These factors that work against meaningful diversity are all too prevalent in Hollywood. Ashley Nicole Black, a writer for “A Black Lady Sketch Show,” put it succinctly when telling Variety that “the system is racist.” Hollywood was built on white supremacy. White men controlled the business at its inception. White men dictated the structures and the unwritten rules within the business. White men did it all in such a way that allowed themselves to remain in power. The concept of centrality is key to true diversity. Agencies don’t adequately support people of color, which essentially locks them out of the business. Entertainment giants continue to have the majority of their highest executive levels occupied by white people.
Attempts at giving centrality to creatives of color often contribute to mere tokenism. A television show will hire one writer of color and one director of color and think that’s good enough. When creators of color do get hired, companies often don’t care “how quickly they’re promoted and elevated,” according to Black, which leaves them struggling to rise past low-level positions. Hollywood checks boxes for doing the bare minimum and pretends tokenism is sufficient diversity without making any real change. It’s a struggle for people of color to even tell their own stories, as director Matthew Cherry explained to Variety. It’s common that a story centering on characters of color will be told by a white director or writer because companies want a recognizable name or impressive resumé behind the camera. The problem with that is “you can’t get credits if you don’t get opportunities,” and white people have historically been the ones getting opportunities, says Cherry. Since the current status quo benefits the white Hollywood executives in power, they won’t try to change the system in meaningful ways. It might not be worth hoping for. A structure with rot running that deep cannot be salvaged. A new structure, though, could be the solution.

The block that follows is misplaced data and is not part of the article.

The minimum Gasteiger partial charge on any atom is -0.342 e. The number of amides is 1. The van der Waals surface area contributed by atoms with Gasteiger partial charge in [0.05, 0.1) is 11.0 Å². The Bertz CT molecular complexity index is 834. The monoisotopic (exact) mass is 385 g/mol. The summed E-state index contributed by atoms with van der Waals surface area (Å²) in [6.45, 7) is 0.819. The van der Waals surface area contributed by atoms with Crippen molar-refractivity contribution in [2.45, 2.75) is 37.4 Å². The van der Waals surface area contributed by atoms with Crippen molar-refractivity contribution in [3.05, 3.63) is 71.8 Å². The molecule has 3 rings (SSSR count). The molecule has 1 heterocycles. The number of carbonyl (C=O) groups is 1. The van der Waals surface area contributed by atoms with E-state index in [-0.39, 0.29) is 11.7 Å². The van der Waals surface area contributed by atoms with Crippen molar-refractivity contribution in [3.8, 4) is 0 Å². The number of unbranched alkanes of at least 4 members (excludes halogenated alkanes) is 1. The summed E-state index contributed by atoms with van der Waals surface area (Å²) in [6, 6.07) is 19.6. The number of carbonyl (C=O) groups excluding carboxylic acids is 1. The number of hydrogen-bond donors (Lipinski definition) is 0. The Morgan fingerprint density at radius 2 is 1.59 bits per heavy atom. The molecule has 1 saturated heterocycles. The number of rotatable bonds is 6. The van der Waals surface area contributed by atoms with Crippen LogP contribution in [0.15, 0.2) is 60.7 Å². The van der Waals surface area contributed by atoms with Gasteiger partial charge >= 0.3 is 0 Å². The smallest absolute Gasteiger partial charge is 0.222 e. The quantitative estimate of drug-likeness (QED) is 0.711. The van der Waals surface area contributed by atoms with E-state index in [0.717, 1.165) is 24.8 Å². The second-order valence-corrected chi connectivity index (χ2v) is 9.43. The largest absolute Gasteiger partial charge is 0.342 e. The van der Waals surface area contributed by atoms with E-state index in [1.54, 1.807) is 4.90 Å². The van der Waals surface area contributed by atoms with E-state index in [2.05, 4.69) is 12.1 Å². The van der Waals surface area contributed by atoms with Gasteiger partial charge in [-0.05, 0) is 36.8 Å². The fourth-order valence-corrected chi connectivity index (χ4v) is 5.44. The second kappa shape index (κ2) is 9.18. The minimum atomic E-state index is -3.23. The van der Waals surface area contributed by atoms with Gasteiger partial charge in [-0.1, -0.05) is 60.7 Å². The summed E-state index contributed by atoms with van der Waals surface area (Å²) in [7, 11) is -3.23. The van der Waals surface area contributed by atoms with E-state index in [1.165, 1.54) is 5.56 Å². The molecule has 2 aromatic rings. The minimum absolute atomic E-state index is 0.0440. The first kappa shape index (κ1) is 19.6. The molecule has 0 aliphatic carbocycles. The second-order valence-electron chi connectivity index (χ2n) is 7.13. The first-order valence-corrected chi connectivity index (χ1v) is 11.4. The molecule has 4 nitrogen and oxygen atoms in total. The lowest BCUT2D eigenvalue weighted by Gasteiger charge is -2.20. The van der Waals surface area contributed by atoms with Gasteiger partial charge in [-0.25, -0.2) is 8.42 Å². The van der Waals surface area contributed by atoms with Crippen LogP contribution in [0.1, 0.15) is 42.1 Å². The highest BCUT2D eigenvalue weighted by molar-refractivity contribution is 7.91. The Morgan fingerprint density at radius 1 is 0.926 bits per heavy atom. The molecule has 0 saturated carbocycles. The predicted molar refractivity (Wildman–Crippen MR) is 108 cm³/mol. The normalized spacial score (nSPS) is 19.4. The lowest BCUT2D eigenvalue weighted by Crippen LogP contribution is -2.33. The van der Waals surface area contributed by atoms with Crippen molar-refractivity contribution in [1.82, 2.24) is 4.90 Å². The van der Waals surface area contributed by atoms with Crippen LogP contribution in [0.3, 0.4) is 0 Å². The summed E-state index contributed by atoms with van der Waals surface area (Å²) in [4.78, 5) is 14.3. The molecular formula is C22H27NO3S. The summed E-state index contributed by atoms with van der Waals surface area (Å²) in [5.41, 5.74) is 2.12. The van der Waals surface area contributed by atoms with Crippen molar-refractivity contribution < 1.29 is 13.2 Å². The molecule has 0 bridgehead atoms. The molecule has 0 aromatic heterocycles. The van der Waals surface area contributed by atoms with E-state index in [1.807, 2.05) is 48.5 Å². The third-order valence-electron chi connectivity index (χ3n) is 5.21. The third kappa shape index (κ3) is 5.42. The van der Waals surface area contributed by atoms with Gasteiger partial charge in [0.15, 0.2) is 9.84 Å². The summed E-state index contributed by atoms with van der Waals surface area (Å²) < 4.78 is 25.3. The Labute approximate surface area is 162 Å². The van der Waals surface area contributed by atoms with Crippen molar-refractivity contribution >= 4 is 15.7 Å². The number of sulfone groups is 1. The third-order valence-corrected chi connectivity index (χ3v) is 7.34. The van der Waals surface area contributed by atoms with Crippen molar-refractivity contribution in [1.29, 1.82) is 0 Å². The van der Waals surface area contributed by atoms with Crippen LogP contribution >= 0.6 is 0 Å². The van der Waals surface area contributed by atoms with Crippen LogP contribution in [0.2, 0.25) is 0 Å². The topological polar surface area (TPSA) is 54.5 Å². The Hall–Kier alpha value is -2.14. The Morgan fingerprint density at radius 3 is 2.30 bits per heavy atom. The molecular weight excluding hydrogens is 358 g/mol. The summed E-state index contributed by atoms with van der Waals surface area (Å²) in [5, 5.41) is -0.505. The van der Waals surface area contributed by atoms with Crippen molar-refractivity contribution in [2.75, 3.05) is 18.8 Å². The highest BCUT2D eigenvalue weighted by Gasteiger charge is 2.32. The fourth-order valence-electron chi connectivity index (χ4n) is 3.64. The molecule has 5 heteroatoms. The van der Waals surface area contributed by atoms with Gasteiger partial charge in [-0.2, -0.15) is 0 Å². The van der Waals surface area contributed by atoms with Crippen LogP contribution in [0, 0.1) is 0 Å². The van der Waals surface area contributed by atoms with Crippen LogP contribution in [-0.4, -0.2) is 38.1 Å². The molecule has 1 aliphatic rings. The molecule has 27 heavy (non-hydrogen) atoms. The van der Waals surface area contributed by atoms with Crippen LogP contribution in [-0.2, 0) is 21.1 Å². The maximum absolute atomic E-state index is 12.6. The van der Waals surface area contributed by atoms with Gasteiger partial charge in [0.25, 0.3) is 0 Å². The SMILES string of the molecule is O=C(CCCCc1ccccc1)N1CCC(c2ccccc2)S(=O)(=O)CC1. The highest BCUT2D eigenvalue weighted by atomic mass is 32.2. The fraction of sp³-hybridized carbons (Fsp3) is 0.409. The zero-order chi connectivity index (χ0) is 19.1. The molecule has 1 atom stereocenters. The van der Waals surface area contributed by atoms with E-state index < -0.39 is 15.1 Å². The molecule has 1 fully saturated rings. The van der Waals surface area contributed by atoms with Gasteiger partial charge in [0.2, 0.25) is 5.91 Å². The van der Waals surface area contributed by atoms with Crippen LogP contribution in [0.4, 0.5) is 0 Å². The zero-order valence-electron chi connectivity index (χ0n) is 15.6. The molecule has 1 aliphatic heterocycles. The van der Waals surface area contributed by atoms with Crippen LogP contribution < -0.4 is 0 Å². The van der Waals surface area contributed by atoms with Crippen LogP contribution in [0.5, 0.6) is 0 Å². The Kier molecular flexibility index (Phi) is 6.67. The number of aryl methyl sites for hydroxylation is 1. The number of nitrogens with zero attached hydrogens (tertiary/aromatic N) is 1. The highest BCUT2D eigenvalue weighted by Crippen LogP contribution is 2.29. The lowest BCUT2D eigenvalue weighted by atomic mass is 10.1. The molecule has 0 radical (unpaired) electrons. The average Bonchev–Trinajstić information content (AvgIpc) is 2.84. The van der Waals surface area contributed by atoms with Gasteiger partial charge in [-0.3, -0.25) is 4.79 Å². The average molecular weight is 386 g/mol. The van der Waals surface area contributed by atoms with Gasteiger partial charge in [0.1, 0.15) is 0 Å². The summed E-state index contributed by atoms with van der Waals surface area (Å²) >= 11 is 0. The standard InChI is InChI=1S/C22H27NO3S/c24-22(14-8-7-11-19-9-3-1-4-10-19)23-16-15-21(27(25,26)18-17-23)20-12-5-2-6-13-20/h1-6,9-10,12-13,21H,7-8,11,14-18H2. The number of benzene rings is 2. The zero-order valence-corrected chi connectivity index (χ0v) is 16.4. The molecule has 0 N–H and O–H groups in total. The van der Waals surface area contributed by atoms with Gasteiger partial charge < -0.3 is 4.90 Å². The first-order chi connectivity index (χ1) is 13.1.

Netflix changed the entertainment game when it launched a video streaming function in 2007. Streaming evolved from being merely a convenient way to access pre-existing content to being on the cutting edge of original content. Streaming has changed the face of the entertainment industry with services like Netflix, Hulu, Amazon Prime, and Disney+ offering scores of original TV shows and movies that garner audience and critical approval alike. Streaming is an entirely new branch of the entertainment industry, which means its structure is more malleable as far as diversity and inclusion. The system isn’t mired in a century of white supremacy.
Already, the difference between streaming and the more conventional side of Hollywood is clear. Streaming services have more characters of color in their shows, largely in part because it’s easier for creators of color to tell their stories. The people behind streaming platforms seem to better understand that diversity isn’t just about quantity, but quality as well. Their effort is reflected in audience responses, where as much as 65% of consumers of color feel that streaming shows are “more reflective of America’s diversity” than their network cable counterparts according to a recent Horowitz Research survey quoted by Multichannel News. Streaming services can deliver the diversity that Hollywood is too far gone to incorporate.
Erigha, M. (2015). Race, Gender, Hollywood: Representation in Cultural Production and Digital Media’s Potential for Change. Sociology Compass, 9(1), 78–89. https://doi.org/10.1111/soc4.12237